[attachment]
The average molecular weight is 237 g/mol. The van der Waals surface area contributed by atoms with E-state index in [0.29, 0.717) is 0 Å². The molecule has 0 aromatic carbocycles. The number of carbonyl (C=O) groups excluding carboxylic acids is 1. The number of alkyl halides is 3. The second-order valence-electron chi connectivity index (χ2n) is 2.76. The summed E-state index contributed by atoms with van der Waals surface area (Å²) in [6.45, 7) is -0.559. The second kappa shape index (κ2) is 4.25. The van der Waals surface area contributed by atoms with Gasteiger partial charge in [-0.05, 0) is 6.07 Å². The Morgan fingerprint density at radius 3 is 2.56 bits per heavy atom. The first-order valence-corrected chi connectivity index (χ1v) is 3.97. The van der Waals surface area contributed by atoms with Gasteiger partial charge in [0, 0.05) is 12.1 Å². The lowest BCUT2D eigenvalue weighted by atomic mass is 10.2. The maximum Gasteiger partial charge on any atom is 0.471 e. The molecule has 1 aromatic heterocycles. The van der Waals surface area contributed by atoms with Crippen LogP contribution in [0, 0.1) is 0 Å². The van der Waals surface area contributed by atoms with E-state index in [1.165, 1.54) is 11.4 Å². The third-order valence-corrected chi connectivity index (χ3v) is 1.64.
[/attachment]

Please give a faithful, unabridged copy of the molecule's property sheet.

The average molecular weight is 237 g/mol. The van der Waals surface area contributed by atoms with E-state index in [0.29, 0.717) is 0 Å². The molecule has 0 aromatic carbocycles. The number of carbonyl (C=O) groups excluding carboxylic acids is 1. The number of alkyl halides is 3. The second-order valence-electron chi connectivity index (χ2n) is 2.76. The summed E-state index contributed by atoms with van der Waals surface area (Å²) in [6.45, 7) is -0.559. The second kappa shape index (κ2) is 4.25. The van der Waals surface area contributed by atoms with Gasteiger partial charge in [-0.05, 0) is 6.07 Å². The Morgan fingerprint density at radius 3 is 2.56 bits per heavy atom. The first-order valence-corrected chi connectivity index (χ1v) is 3.97. The van der Waals surface area contributed by atoms with Gasteiger partial charge in [0, 0.05) is 12.1 Å². The lowest BCUT2D eigenvalue weighted by atomic mass is 10.2. The maximum Gasteiger partial charge on any atom is 0.471 e. The molecule has 1 aromatic heterocycles. The van der Waals surface area contributed by atoms with Crippen LogP contribution in [0, 0.1) is 0 Å². The van der Waals surface area contributed by atoms with E-state index in [1.165, 1.54) is 11.4 Å². The third-order valence-corrected chi connectivity index (χ3v) is 1.64.